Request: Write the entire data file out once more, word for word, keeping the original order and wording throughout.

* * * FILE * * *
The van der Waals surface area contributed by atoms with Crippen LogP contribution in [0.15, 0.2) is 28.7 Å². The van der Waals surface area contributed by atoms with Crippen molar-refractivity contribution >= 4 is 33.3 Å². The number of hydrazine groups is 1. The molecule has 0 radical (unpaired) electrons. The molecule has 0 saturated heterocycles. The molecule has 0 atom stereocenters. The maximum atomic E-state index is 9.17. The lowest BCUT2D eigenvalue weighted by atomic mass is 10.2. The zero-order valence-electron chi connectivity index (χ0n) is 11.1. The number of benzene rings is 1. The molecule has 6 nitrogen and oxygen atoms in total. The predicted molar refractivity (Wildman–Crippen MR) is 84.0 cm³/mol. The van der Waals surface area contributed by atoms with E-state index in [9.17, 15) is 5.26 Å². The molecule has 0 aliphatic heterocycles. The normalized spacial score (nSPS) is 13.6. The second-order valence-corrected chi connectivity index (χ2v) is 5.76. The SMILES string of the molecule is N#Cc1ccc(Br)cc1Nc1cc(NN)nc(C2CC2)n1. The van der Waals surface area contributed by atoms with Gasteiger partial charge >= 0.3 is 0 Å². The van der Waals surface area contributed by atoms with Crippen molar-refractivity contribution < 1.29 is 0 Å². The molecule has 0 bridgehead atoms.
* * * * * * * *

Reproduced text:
The van der Waals surface area contributed by atoms with Crippen LogP contribution in [0.15, 0.2) is 28.7 Å². The van der Waals surface area contributed by atoms with Crippen molar-refractivity contribution >= 4 is 33.3 Å². The number of hydrazine groups is 1. The molecule has 0 radical (unpaired) electrons. The molecule has 0 saturated heterocycles. The molecule has 0 atom stereocenters. The maximum atomic E-state index is 9.17. The lowest BCUT2D eigenvalue weighted by atomic mass is 10.2. The zero-order valence-electron chi connectivity index (χ0n) is 11.1. The number of benzene rings is 1. The molecule has 6 nitrogen and oxygen atoms in total. The predicted molar refractivity (Wildman–Crippen MR) is 84.0 cm³/mol. The van der Waals surface area contributed by atoms with E-state index in [9.17, 15) is 5.26 Å². The molecule has 0 aliphatic heterocycles. The normalized spacial score (nSPS) is 13.6. The second-order valence-corrected chi connectivity index (χ2v) is 5.76. The SMILES string of the molecule is N#Cc1ccc(Br)cc1Nc1cc(NN)nc(C2CC2)n1. The van der Waals surface area contributed by atoms with Gasteiger partial charge >= 0.3 is 0 Å². The van der Waals surface area contributed by atoms with Crippen molar-refractivity contribution < 1.29 is 0 Å². The molecule has 0 bridgehead atoms.